I've Seen the Land Beyond
By: Beck Hansen

Written by: Beck Hansen

  1. I've Seen the Land Beyond (1:38)
    Available on One Foot In The Grave.
    Beck Hansen: Guitar (Acoustic), Producer, Vocals, Vocals (Background)
    Calvin Johnson: Producer
I've Seen the Land Beyond [Version (a)]:

From these shores where we belong
I have seen the land beyond
Where the Lord is strange and strong
I have seen the land beyond
There's no telling who'll be dead
When the pale horse is turning red
And the tongues will burn in vain
And then everything will be the same
There's no patience, there's no peace
I have seen the land beyond
Where the gravestones never cease
I have seen the land beyond
Through the troubles of the years
The heavenly apparition appears
And we're haunted by our minds
And the spirit comes in disguise (with no eyes)
From these shores where we belong
I have seen the land beyond
I'll be there and I'll be gone
I have seen the land beyond
The Song:

"I've Seen the Land Beyond" is a quick, lo-fi, yet fairly forgettable blues recording. Beck duets with himself on tape, which is where most of the charm of the song comes from. It sounds and reads like it is an old blues meditation on dying and the apocalypse.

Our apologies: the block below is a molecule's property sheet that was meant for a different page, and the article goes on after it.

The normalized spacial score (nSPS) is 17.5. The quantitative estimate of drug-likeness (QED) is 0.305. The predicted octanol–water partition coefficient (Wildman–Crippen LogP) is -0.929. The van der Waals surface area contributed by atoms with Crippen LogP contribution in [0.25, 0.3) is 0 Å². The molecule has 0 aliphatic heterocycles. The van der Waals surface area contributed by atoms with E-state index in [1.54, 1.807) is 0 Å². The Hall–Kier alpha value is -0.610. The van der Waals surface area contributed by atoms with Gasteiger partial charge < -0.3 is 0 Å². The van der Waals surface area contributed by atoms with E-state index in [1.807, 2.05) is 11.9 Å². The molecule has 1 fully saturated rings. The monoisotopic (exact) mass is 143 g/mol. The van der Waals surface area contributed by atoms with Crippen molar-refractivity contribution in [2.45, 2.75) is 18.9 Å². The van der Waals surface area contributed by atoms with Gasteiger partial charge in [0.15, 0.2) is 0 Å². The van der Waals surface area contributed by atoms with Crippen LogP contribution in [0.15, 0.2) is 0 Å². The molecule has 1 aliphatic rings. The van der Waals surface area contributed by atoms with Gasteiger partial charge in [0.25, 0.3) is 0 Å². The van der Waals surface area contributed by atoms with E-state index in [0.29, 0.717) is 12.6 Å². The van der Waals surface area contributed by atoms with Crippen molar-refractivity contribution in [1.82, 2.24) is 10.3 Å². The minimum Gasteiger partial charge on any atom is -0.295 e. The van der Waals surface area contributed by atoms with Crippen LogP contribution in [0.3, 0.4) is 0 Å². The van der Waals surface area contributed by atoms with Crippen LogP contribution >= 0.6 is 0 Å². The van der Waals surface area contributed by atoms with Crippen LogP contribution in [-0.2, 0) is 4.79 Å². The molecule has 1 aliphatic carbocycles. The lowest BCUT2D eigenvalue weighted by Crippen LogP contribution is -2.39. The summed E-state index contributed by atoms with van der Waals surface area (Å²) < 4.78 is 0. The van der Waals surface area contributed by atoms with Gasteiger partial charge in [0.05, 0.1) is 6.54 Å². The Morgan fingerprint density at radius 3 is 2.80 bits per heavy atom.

Completely out of the blue, Beck was asked about this song in an interview. He recalled, "It was done in 2 minutes and it was a Carter Family-esque thing I had written out somewhere, I have no idea. . .and I was just flipping through my notebook and recording songs as fast as I could put them down. When we went to collect the entrails of the music we'd recorded, sort of take stock—that was one of the tunes that stuck out. It has a sort of respect/disrespect ratio for old-timey music that I think. . .it works. But it's not trying to maximize the past, but it's not ruining the past with some new-fangled approach."

That gives a wonderful impression of how he recorded for One Foot! But it seems Beck too did not exactly know where he got the song/idea. I've seen reports/biographies which call the song a Mississippi John Hurt one, but that doesn't seem to be the case to me.

Regardless, what Beck has written here is very pure, in the language of the past. This _could_ be a Carter Family track, or a preacher gospel song. It talks of the afterlife, both heaven and hell, of a Lord "strange and strong" and Satan decimating everyone. There are no modern twists here, no break of character. Really nice song, underrated.